Building a better beehive in Milwaukie
Jill McKenna and Matt Reed were concerned about the decline of the honeybee, and so in 2009 the Milwaukie couple founded a company called Bee Thinking. They started out selling custom-built beehives, then branched out into high-quality beekeeping accessories and gift items made with honey, all in a small shopfront in Southeast Portland.
But the company ran into problems and was forced to close last May. The failure also prompted the end of their marriage, and both moved out of Milwaukie.
"We lost everything," McKenna said.
But shortly after Bee Thinking closed, Ed Shearer stepped in to buy the company. He hired McKenna and Reed and refashioned the company as an online enterprise renamed Bee Built.
"I'm a small business guy, and I was asked to talk to Jill and Matt. I was struck by two things: the quality of their product and the fact that beekeepers are passionate people," Shearer said.
The new business, based out of a warehouse on Milport Road in Milwaukie, has 10 employees who mill lumber and construct hives.
Bee Thinking had grown quickly with no capital, Shearer noted, especially after Reed appeared on "Shark Tank" and "Beyond the Tank." But in 2016, Bee Thinking was awarded a contract by an Australian company and tasked to build tens of thousands of beehives to very exacting standards.
"That was a new area for us. We had never done that scale of production before," Reed said.
"We didn't have any investors, so we had to borrow money to produce the hives."
Then Bee Thinking's suppliers, who actually built the hives, sent them defective products.
"They had a huge number of returns, and they couldn't recover financially from that. The bank foreclosed on their assets, and I bought the company," Shearer said.
The three have made significant changes to the way they do business at the new company.
"Bee Thinking used middle-to-upper-grade wood for the hives, and we have switched to the highest grade of wood we can buy and still maintain sustainability," Shearer said.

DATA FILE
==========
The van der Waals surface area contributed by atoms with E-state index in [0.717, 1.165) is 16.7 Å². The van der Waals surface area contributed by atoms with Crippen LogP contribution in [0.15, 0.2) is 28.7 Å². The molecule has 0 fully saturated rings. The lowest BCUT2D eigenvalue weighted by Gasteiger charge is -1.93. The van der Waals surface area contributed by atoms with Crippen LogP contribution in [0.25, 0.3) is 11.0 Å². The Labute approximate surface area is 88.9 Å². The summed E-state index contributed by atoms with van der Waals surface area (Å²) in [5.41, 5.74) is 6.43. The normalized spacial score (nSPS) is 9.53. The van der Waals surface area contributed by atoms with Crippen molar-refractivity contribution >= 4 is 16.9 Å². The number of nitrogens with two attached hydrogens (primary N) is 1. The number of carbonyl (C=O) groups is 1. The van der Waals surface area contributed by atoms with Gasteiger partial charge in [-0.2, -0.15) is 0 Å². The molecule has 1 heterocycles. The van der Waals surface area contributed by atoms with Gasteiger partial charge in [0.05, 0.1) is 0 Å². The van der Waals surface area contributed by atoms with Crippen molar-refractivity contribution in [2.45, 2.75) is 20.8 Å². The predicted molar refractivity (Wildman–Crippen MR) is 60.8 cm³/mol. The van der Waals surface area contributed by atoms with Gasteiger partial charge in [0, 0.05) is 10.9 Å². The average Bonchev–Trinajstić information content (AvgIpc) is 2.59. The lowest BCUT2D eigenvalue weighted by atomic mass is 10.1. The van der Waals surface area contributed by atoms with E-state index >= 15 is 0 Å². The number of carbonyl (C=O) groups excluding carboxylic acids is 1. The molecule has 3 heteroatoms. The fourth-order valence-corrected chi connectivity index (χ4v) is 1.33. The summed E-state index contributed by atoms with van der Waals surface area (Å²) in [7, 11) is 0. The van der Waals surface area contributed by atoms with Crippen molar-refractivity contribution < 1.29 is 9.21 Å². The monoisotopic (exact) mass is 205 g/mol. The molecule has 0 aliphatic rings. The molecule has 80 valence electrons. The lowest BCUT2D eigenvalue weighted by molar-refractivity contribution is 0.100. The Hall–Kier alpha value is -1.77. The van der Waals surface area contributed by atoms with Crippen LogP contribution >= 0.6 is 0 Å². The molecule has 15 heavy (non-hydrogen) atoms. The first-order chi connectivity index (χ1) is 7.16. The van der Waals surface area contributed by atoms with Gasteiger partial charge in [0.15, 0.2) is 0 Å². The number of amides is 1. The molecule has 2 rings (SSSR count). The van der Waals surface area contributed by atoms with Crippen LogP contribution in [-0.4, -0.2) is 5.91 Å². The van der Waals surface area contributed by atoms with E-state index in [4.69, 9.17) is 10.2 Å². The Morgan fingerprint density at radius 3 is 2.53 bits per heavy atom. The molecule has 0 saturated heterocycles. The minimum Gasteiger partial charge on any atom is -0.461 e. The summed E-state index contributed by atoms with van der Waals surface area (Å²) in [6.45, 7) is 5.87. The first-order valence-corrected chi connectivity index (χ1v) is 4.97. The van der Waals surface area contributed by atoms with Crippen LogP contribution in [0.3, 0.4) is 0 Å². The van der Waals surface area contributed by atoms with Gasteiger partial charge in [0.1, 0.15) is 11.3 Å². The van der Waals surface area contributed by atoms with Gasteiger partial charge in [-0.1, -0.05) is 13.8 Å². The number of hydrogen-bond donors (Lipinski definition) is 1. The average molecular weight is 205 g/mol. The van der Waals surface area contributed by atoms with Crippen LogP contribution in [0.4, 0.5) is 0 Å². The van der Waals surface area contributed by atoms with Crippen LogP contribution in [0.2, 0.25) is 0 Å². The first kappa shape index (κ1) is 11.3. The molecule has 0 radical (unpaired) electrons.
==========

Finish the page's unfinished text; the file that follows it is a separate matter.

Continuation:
Also, McKenna and Reed used to take orders from customers and then scramble to fill the order, which could take weeks, as the hives were built.
"We changed that model. We don't sell anything unless it is in stock. You can buy it if it is on our website and it will be ready to ship," Shearer said.
"This allows us to have a higher-quality product, and we don't have to scramble to get something out the door."
Shearer said he chose to call the new company Bee Built, because it refers to the team's desire to build the best hives possible for the bees.
"And we have always encouraged the bees to build their own honeycombs in all our hives," Reed said, while McKenna added that cheaper hives use a wax foundation, but Bee Built produces only foundationless hives.
The company produces only three kinds of hives: Langstroth hives, a traditional hive with stacking, rectangular boxes; the Warre hive, which uses bars instead of frames; and the top-bar hive, which uses individual bars across the top of the hive cavity.
Bee Built also sells beekeeping accessories like the Ultimate Hive Tool, made by a local blacksmith, and the Comb Cutter, which allows the keeper to efficiently remove the honeycomb nearly intact, McKenna said.
"We have decided to focus on beekeepers and their needs and to almost totally stay away from gift items," Shearer said.